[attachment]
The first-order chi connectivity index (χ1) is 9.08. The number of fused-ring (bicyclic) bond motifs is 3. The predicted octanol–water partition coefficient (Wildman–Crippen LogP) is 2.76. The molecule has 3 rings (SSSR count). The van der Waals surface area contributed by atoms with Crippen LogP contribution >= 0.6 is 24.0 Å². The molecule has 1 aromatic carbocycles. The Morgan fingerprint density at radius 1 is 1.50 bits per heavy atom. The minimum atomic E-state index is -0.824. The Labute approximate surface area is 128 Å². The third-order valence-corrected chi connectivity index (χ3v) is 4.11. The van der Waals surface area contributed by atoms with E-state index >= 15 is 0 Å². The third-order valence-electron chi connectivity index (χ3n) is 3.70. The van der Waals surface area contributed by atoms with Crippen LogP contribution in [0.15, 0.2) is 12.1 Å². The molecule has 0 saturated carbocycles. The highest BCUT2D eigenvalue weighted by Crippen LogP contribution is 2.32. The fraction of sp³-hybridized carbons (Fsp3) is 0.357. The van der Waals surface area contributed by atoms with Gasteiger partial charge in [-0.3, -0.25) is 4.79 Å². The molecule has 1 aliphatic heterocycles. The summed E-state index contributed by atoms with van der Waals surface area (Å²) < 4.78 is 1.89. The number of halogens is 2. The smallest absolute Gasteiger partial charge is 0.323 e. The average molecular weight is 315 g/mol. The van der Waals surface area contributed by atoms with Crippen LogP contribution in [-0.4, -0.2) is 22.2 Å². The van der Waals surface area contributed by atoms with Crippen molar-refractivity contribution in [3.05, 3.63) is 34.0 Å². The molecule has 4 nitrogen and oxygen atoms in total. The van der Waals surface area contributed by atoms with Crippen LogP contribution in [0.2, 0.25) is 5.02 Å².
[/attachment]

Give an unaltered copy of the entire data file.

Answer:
The first-order chi connectivity index (χ1) is 9.08. The number of fused-ring (bicyclic) bond motifs is 3. The predicted octanol–water partition coefficient (Wildman–Crippen LogP) is 2.76. The molecule has 3 rings (SSSR count). The van der Waals surface area contributed by atoms with Crippen LogP contribution >= 0.6 is 24.0 Å². The molecule has 1 aromatic carbocycles. The Morgan fingerprint density at radius 1 is 1.50 bits per heavy atom. The minimum atomic E-state index is -0.824. The Labute approximate surface area is 128 Å². The third-order valence-corrected chi connectivity index (χ3v) is 4.11. The van der Waals surface area contributed by atoms with E-state index >= 15 is 0 Å². The third-order valence-electron chi connectivity index (χ3n) is 3.70. The van der Waals surface area contributed by atoms with Crippen LogP contribution in [0.15, 0.2) is 12.1 Å². The molecule has 0 saturated carbocycles. The highest BCUT2D eigenvalue weighted by Crippen LogP contribution is 2.32. The fraction of sp³-hybridized carbons (Fsp3) is 0.357. The van der Waals surface area contributed by atoms with Gasteiger partial charge in [-0.3, -0.25) is 4.79 Å². The molecule has 1 aliphatic heterocycles. The summed E-state index contributed by atoms with van der Waals surface area (Å²) < 4.78 is 1.89. The number of halogens is 2. The smallest absolute Gasteiger partial charge is 0.323 e. The average molecular weight is 315 g/mol. The van der Waals surface area contributed by atoms with Crippen LogP contribution in [-0.4, -0.2) is 22.2 Å². The van der Waals surface area contributed by atoms with Crippen molar-refractivity contribution in [3.05, 3.63) is 34.0 Å². The molecule has 4 nitrogen and oxygen atoms in total. The van der Waals surface area contributed by atoms with Crippen LogP contribution in [0.2, 0.25) is 5.02 Å².